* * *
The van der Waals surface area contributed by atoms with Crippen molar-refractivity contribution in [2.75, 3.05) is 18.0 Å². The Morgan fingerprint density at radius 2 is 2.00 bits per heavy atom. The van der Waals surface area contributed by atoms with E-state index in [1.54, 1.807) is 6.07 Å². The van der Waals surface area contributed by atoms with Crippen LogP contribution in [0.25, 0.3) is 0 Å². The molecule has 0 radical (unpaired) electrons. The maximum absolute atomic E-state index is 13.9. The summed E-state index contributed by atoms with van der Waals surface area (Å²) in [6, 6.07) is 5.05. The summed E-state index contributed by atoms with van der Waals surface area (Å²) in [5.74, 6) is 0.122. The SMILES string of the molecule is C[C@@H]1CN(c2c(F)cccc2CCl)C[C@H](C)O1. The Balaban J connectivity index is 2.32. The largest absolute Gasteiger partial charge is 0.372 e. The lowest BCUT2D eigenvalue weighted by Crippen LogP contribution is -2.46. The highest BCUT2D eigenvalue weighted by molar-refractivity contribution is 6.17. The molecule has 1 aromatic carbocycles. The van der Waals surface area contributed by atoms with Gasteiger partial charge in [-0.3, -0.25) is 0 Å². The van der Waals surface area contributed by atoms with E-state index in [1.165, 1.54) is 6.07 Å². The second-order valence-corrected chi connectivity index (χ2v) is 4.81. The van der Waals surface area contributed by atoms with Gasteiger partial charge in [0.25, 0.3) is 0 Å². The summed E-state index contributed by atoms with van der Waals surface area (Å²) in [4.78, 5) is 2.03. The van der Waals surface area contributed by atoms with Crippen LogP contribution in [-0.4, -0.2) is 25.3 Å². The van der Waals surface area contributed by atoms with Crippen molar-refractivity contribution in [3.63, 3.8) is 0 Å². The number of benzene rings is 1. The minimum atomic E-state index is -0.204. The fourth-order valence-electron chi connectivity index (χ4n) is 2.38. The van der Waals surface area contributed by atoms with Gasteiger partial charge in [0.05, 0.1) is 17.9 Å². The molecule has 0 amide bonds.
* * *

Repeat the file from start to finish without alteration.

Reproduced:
The van der Waals surface area contributed by atoms with Crippen molar-refractivity contribution in [2.75, 3.05) is 18.0 Å². The Morgan fingerprint density at radius 2 is 2.00 bits per heavy atom. The van der Waals surface area contributed by atoms with E-state index in [1.54, 1.807) is 6.07 Å². The van der Waals surface area contributed by atoms with Crippen LogP contribution in [0.25, 0.3) is 0 Å². The molecule has 0 radical (unpaired) electrons. The maximum absolute atomic E-state index is 13.9. The summed E-state index contributed by atoms with van der Waals surface area (Å²) in [6, 6.07) is 5.05. The summed E-state index contributed by atoms with van der Waals surface area (Å²) in [5.74, 6) is 0.122. The SMILES string of the molecule is C[C@@H]1CN(c2c(F)cccc2CCl)C[C@H](C)O1. The Balaban J connectivity index is 2.32. The largest absolute Gasteiger partial charge is 0.372 e. The lowest BCUT2D eigenvalue weighted by Crippen LogP contribution is -2.46. The highest BCUT2D eigenvalue weighted by molar-refractivity contribution is 6.17. The molecule has 1 aromatic carbocycles. The van der Waals surface area contributed by atoms with Gasteiger partial charge in [-0.3, -0.25) is 0 Å². The van der Waals surface area contributed by atoms with E-state index in [1.165, 1.54) is 6.07 Å². The second-order valence-corrected chi connectivity index (χ2v) is 4.81. The van der Waals surface area contributed by atoms with Gasteiger partial charge in [0.25, 0.3) is 0 Å². The summed E-state index contributed by atoms with van der Waals surface area (Å²) in [4.78, 5) is 2.03. The van der Waals surface area contributed by atoms with Crippen LogP contribution in [-0.4, -0.2) is 25.3 Å². The van der Waals surface area contributed by atoms with Crippen molar-refractivity contribution in [3.63, 3.8) is 0 Å². The number of benzene rings is 1. The minimum atomic E-state index is -0.204. The fourth-order valence-electron chi connectivity index (χ4n) is 2.38. The van der Waals surface area contributed by atoms with Gasteiger partial charge in [0.05, 0.1) is 17.9 Å². The molecule has 0 amide bonds.